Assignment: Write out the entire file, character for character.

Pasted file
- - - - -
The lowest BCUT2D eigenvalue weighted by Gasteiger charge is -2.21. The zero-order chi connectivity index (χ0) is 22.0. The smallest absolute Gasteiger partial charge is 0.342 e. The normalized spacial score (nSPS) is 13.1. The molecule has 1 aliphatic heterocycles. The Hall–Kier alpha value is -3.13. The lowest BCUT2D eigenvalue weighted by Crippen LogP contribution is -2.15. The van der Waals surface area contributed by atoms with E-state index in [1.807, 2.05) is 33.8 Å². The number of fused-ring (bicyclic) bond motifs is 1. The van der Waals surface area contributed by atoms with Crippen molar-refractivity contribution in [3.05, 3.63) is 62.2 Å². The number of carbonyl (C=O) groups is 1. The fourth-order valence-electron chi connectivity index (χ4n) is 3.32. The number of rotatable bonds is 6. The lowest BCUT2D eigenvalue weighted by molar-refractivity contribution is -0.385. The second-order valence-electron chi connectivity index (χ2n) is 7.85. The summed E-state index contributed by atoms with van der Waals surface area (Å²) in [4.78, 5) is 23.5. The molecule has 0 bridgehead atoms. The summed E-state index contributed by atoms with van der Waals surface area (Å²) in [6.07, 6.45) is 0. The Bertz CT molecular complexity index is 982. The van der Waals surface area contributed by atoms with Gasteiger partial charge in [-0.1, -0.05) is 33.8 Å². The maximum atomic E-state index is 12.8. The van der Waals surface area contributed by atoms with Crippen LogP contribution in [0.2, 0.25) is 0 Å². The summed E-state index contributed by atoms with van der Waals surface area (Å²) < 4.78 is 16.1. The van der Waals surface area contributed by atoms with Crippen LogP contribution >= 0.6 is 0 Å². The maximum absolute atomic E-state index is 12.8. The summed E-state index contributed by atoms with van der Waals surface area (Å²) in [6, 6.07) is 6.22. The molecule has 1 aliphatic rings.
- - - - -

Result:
The lowest BCUT2D eigenvalue weighted by Gasteiger charge is -2.21. The zero-order chi connectivity index (χ0) is 22.0. The smallest absolute Gasteiger partial charge is 0.342 e. The normalized spacial score (nSPS) is 13.1. The molecule has 1 aliphatic heterocycles. The Hall–Kier alpha value is -3.13. The lowest BCUT2D eigenvalue weighted by Crippen LogP contribution is -2.15. The van der Waals surface area contributed by atoms with E-state index in [1.807, 2.05) is 33.8 Å². The number of fused-ring (bicyclic) bond motifs is 1. The van der Waals surface area contributed by atoms with Crippen molar-refractivity contribution in [3.05, 3.63) is 62.2 Å². The number of carbonyl (C=O) groups is 1. The fourth-order valence-electron chi connectivity index (χ4n) is 3.32. The number of rotatable bonds is 6. The lowest BCUT2D eigenvalue weighted by molar-refractivity contribution is -0.385. The second-order valence-electron chi connectivity index (χ2n) is 7.85. The summed E-state index contributed by atoms with van der Waals surface area (Å²) in [4.78, 5) is 23.5. The molecule has 0 bridgehead atoms. The summed E-state index contributed by atoms with van der Waals surface area (Å²) in [6.07, 6.45) is 0. The Bertz CT molecular complexity index is 982. The van der Waals surface area contributed by atoms with Gasteiger partial charge in [-0.1, -0.05) is 33.8 Å². The maximum atomic E-state index is 12.8. The van der Waals surface area contributed by atoms with Crippen LogP contribution in [0.2, 0.25) is 0 Å². The summed E-state index contributed by atoms with van der Waals surface area (Å²) < 4.78 is 16.1. The van der Waals surface area contributed by atoms with Crippen LogP contribution >= 0.6 is 0 Å². The maximum absolute atomic E-state index is 12.8. The summed E-state index contributed by atoms with van der Waals surface area (Å²) in [6, 6.07) is 6.22. The molecule has 1 aliphatic rings.